Previously published in Law Times, 5 November, 2012.
In his classic novel 1984, George Orwell imagined a world where
Big Brother was always watching. Whether it be on the street or in
your own home, the government was being constantly vigilant in
monitoring the activities of all of its citizens. It was a
frightening and sober commentary on the potential reach of new
In many ways, Orwell's vision has become reality. The interconnectivity of the digital era not only allows each and every one of us access to the world's libraries but also to view satellite images of anywhere on Earth.
In this day of information overload and social media, is there any room remaining for privacy? The Supreme Court of Canada, in its recent decision in R. v. Cole, has reaffirmed that there is.
In Cole, the court considered whether there was a reasonable expectation of privacy for a computer found in the workplace. Richard Cole was a high school teacher who was responsible for policing the use by students of their own networked laptops. To this end, the school board supplied Cole with a laptop computer it owned.
One of the school technicians, while performing maintenance activities on Cole's computer, discovered a hidden folder containing nude and partially nude photographs of an underage female student. The school administration then had the technician make CDs containing the photographs as well as the temporary Internet files showing the sites Cole had accessed. The board gave the laptop and the two CDs to the police. The police reviewed the computer and CDs without a warrant and charged Cole with possession of child pornography and unauthorized use of a computer.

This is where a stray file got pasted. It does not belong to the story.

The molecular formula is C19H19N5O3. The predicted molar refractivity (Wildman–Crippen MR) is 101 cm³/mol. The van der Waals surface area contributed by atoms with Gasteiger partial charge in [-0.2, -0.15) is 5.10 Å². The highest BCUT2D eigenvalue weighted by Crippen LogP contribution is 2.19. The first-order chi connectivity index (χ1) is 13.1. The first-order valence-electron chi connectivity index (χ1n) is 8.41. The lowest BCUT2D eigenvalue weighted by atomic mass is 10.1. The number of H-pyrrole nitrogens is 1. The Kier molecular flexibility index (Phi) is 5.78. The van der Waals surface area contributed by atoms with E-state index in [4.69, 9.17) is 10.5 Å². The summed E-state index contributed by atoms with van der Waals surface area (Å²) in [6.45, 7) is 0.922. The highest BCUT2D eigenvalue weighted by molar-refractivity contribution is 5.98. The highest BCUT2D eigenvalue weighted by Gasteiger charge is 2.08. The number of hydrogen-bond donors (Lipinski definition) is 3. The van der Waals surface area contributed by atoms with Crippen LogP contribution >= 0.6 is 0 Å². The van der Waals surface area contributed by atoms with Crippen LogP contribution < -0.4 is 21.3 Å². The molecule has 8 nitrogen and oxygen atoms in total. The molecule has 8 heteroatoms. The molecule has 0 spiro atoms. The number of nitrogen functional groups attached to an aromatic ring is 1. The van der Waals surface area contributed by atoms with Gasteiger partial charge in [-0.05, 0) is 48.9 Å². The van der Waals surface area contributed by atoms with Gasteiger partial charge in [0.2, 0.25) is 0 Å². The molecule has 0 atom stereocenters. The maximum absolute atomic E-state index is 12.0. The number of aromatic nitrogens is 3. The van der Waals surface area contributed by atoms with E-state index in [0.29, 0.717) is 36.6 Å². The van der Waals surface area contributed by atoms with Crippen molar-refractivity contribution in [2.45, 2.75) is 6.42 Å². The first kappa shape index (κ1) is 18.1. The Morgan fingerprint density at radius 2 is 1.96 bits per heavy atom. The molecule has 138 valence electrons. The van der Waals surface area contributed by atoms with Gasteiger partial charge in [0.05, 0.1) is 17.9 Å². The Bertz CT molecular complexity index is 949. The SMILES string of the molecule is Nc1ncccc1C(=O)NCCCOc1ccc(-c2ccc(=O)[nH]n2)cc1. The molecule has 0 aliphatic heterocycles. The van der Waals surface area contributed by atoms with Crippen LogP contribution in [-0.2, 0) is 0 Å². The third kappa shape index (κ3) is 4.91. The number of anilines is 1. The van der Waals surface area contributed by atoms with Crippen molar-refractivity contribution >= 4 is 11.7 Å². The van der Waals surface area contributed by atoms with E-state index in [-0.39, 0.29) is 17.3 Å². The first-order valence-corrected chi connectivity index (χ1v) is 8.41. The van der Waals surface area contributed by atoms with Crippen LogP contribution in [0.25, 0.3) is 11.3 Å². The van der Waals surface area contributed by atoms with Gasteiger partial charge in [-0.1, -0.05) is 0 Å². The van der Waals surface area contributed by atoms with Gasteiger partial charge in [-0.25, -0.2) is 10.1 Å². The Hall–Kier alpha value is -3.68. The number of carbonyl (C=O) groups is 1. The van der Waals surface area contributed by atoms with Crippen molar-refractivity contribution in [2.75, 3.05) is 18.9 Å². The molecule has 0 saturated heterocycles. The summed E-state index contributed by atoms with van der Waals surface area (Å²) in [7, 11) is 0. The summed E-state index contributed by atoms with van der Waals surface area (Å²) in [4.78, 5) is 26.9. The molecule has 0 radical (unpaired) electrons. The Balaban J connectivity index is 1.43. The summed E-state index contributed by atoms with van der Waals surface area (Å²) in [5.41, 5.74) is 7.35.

A motion was brought to exclude the computer evidence as being contrary to s. 8 of the Charter of Rights and Freedoms. Cole, unfortunately, did not challenge the initial inspection of the laptop computer by the school technician and conceded that the technician did not breach his s. 8 rights.
As a result, the court did not consider the question of an employer's right to monitor computers issued to employees. Nonetheless, the court noted that school principals had a statutory duty to maintain a safe school environment and, by necessary implication, a reasonable power to seize and search a school board-issued computer if they had reasonable grounds to believe the hard drive contained compromising photographs of a student. The issue before the court was therefore restricted to whether the police could use the computer and the information on it, obtained without a warrant, in the prosecution of the criminal charges.